The key part of the system was running the bricks past a camera paired with a computer running a neural net-based image classifier. That allows the computer (when sufficiently trained on brick images) to recognize bricks and thus categorize them by color, shape, or other parameters. Remember that as bricks pass by, they can be in any orientation, can be dirty, can even be stuck to other pieces. So having a flexible software system is key to recognizing—in a fraction of a second—what a given brick is, in order to sort it out. When a match is found, a jet of compressed air pops the piece off the conveyer belt and into a waiting bin.

After much experimentation, Mattheij rewrote the software (several times in fact) to accomplish a variety of basic tasks. At its core, the system takes images from a webcam and feeds them to a neural network to do the classification. Of course, the neural net needs to be "trained" by showing it lots of images, and telling it what those images represent. Mattheij's breakthrough was allowing the machine to effectively train itself, with guidance: Running pieces through allows the system to take its own photos, make a guess, and build on that guess. As long as Mattheij corrects the incorrect guesses, he ends up with a decent (and self-reinforcing) corpus of training data. As the machine continues running, it can rack up more training, allowing it to recognize a broad variety of pieces on the fly.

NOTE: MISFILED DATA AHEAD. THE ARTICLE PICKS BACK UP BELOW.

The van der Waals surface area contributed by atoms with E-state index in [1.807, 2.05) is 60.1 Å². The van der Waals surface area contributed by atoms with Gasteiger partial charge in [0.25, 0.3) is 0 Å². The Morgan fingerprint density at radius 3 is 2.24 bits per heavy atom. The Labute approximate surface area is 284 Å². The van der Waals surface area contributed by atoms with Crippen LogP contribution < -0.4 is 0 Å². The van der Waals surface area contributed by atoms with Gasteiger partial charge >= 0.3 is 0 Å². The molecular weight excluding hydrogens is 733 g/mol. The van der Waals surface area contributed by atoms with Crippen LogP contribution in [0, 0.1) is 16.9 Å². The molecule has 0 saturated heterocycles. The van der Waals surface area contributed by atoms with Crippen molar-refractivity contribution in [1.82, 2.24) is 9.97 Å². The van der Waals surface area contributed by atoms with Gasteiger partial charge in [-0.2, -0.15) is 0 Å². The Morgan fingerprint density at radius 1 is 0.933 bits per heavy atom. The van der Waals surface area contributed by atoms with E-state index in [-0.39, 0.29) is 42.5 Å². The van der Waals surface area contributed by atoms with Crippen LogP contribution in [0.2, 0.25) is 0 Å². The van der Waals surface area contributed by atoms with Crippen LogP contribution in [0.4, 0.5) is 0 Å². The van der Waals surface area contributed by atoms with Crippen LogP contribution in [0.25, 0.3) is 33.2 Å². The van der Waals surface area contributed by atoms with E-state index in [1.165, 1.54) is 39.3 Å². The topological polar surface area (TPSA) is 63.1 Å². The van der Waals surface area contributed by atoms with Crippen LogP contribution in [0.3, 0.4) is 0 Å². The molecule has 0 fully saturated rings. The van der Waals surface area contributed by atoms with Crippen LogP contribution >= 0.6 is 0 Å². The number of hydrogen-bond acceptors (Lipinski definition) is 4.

Here's another video, focusing on how the pieces move on conveyer belts (running at slow speed so puny humans can follow). You can also see the air jets in action: